Desiring to be better, to learn, improve and grow is a wonderful way to approach life and has proved to be good for our health. Having goals, self-awareness and purpose in life keeps our brain focused, allowing us to achieve great things and live a vibrant and full life.
If we identify as a ‘striver’ we believe we have unfulfilled potential and are willing to work hard to become what we know we are capable of. However, in the quest to be the best version of ourselves, it’s easy to become fixated on all that is “wrong” and what needs to be “fixed”.
Unfortunately, focusing on what needs to be changed is not always supportive of our wellbeing, confidence or health.
As a lover of self-development and a striver myself, I struggle with wanting to be ‘more’ but also wanting to accept myself as I am. I want more for my life yet sometimes this constant awareness of not having achieved what I want to, leaves me feeling tired and heavy. Maybe you can relate.
I notice when my attention is focused on what I want to change, I’m less content and grateful for who I’ve become and the wonderful things I have in my life.
Lately, I’ve been wondering:
- Amidst all the striving, where do I find stillness?
- Within all the goal setting, where is my gratitude and the contentment for who I am now?
- In the push for improvement, where is the joy, the fun and the ability to simply enjoy the present moment?
- While wanting to be “better”, where is my self-compassion and the belief that I am enough as I am?
Usually I spend a lot of time thinking about how to be ‘better’ but, one day, sitting at a cafe journaling, I wondered what my ‘worst self’ might look like. I had never contemplated this question before and at first, I admit, it felt a bit scary.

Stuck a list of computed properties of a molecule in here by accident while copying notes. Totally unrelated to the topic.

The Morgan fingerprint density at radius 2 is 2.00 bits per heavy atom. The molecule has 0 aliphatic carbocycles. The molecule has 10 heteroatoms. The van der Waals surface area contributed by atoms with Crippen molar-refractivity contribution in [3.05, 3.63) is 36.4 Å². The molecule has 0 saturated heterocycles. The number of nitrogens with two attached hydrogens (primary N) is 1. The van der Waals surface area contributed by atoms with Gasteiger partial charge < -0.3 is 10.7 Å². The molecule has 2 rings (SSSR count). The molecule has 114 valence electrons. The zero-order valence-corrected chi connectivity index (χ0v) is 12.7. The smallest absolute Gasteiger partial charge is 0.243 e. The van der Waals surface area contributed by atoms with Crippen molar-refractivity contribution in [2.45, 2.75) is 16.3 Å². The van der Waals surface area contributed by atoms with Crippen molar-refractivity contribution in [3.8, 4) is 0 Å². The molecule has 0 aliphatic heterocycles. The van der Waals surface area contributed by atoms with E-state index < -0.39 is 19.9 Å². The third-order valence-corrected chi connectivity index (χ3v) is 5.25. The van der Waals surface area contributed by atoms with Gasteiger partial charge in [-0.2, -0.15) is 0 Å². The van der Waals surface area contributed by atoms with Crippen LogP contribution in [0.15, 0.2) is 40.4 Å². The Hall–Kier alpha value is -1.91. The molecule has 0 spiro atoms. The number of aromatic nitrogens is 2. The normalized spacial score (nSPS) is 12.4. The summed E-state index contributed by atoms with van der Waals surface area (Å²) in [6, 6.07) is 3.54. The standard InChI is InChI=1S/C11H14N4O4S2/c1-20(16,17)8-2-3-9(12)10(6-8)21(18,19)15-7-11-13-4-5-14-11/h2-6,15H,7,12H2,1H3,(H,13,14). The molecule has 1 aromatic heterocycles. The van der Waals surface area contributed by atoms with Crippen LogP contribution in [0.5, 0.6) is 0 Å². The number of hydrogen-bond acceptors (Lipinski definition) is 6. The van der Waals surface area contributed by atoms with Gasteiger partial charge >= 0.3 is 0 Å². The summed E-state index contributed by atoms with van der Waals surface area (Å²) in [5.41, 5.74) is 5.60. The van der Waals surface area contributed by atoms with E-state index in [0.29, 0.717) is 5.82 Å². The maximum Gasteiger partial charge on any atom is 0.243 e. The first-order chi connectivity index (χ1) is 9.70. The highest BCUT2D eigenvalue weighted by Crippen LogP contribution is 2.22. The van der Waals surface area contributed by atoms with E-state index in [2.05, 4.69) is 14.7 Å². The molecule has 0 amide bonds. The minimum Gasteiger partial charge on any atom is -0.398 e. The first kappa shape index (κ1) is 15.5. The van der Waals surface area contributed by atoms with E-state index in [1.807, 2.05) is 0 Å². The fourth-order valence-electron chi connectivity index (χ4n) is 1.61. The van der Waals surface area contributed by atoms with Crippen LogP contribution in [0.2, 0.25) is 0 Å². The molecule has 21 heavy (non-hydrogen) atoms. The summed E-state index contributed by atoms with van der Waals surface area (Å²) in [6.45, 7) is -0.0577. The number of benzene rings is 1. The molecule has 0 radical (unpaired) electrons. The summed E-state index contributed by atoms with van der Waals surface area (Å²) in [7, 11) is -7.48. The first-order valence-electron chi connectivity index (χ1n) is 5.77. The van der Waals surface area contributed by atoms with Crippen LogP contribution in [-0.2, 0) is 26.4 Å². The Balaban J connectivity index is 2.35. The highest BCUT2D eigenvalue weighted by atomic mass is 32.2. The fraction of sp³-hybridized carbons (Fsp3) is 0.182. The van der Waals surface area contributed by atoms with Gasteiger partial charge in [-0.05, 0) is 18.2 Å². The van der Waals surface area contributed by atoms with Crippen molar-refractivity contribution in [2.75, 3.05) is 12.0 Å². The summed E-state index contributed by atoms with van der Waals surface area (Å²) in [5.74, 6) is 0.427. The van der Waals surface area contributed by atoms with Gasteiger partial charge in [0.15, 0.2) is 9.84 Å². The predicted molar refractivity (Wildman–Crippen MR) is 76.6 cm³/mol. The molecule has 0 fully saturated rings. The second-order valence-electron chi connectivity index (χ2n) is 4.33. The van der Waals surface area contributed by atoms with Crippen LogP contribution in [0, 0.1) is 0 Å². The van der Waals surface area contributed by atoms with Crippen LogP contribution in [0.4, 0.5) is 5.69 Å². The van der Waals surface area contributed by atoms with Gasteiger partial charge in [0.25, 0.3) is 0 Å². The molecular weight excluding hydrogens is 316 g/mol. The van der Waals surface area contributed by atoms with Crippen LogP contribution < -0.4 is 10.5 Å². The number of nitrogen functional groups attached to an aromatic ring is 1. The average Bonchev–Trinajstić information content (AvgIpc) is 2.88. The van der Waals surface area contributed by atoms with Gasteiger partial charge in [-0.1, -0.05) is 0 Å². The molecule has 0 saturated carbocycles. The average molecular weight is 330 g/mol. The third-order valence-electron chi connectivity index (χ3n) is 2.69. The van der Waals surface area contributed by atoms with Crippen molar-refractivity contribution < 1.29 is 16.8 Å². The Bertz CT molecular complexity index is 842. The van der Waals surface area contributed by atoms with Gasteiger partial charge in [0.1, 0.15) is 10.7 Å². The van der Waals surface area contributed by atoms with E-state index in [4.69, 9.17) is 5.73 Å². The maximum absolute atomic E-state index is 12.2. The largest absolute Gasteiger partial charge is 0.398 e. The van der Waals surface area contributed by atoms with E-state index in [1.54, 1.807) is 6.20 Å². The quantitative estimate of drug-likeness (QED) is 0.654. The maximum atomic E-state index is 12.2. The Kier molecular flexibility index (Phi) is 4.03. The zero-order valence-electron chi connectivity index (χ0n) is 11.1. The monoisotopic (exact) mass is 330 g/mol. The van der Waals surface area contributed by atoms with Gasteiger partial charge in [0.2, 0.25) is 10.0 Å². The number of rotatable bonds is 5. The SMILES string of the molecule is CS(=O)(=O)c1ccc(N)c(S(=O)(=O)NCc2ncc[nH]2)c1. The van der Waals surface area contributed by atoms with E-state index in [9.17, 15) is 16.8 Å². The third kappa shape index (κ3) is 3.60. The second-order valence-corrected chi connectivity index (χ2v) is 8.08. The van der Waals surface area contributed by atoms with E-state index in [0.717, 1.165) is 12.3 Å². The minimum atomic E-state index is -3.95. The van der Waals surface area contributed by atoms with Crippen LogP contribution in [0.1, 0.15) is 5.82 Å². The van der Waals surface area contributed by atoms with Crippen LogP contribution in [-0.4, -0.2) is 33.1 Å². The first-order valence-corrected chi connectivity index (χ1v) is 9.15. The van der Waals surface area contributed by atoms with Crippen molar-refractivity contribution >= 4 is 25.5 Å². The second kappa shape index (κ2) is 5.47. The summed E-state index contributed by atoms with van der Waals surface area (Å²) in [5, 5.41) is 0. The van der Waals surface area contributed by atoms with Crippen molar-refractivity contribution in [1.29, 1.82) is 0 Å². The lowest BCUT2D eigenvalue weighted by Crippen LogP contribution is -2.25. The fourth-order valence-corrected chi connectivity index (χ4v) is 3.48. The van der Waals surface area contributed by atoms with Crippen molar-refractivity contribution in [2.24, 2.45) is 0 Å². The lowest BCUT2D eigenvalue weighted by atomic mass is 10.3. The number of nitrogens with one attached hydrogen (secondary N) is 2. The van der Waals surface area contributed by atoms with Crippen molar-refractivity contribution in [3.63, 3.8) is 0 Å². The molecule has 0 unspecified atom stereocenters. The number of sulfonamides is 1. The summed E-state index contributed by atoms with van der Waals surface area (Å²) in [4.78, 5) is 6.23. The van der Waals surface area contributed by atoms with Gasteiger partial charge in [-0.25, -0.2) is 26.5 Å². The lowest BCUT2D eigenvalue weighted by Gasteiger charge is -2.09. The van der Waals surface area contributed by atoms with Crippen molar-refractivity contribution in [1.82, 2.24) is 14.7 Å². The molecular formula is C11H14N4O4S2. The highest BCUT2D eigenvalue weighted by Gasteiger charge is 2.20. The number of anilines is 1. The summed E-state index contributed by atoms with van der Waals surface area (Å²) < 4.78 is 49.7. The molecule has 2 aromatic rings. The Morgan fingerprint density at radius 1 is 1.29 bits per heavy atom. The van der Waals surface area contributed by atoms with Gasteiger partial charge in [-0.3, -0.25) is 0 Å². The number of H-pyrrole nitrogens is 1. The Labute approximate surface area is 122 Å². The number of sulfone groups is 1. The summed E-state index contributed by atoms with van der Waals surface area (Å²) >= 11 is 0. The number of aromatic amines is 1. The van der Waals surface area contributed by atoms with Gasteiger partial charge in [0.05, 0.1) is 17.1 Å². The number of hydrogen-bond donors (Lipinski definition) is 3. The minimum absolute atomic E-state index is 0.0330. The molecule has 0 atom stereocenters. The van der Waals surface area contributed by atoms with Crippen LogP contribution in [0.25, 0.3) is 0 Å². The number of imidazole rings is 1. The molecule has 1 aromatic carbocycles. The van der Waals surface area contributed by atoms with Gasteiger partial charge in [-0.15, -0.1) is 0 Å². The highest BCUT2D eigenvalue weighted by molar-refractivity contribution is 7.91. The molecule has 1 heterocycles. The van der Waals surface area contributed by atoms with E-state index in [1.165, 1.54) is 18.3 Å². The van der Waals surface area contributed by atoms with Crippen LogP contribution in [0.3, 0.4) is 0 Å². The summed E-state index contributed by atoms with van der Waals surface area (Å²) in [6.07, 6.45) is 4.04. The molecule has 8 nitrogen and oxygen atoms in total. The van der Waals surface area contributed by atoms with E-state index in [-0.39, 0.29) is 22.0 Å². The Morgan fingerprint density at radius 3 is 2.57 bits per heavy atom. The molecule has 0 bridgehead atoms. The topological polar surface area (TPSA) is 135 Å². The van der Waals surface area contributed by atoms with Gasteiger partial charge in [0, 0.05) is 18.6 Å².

As I considered what my worst self would look like, I instantly thought, “I wouldn’t care so much about what other people thought of me and my decisions.” I didn’t realise I considered other people so much in the way I lived, so I decided to test out what it would feel like to spend the week striving to live my worst self — in complete contrast to how I normally live my life.
During that week I stopped apologising for my behaviour (unless I had actually done something wrong). I made decisions that were good for me and not just for those around me. I started to voice my opinions without worrying about what others might think.
At the end of the week I noticed that striving to be my worst self actually allowed me to be more confident, calmer, freer and happier, and I could see I was still a good person. I realised my worst self was not something I should fear but should embrace more.
This got me thinking…
Maybe healthy boundaries, happiness and confidence might come from a little less striving to be ‘better’ and a little more willingness to live as we already are.
With the push to be our ‘best self’ and live our ‘best life,’ I’ve started to wonder when ‘average’ became such a bad thing. Maybe a little less striving could be a good thing; maybe there is beauty and strength in imperfection.
Maybe we don’t need to change as much as we think we do.
What are your thoughts? Do you think self-compassion is an essential element in the journey of personal development and transformation?
This is an excerpt from an article which originally featured in WellBeing magazine.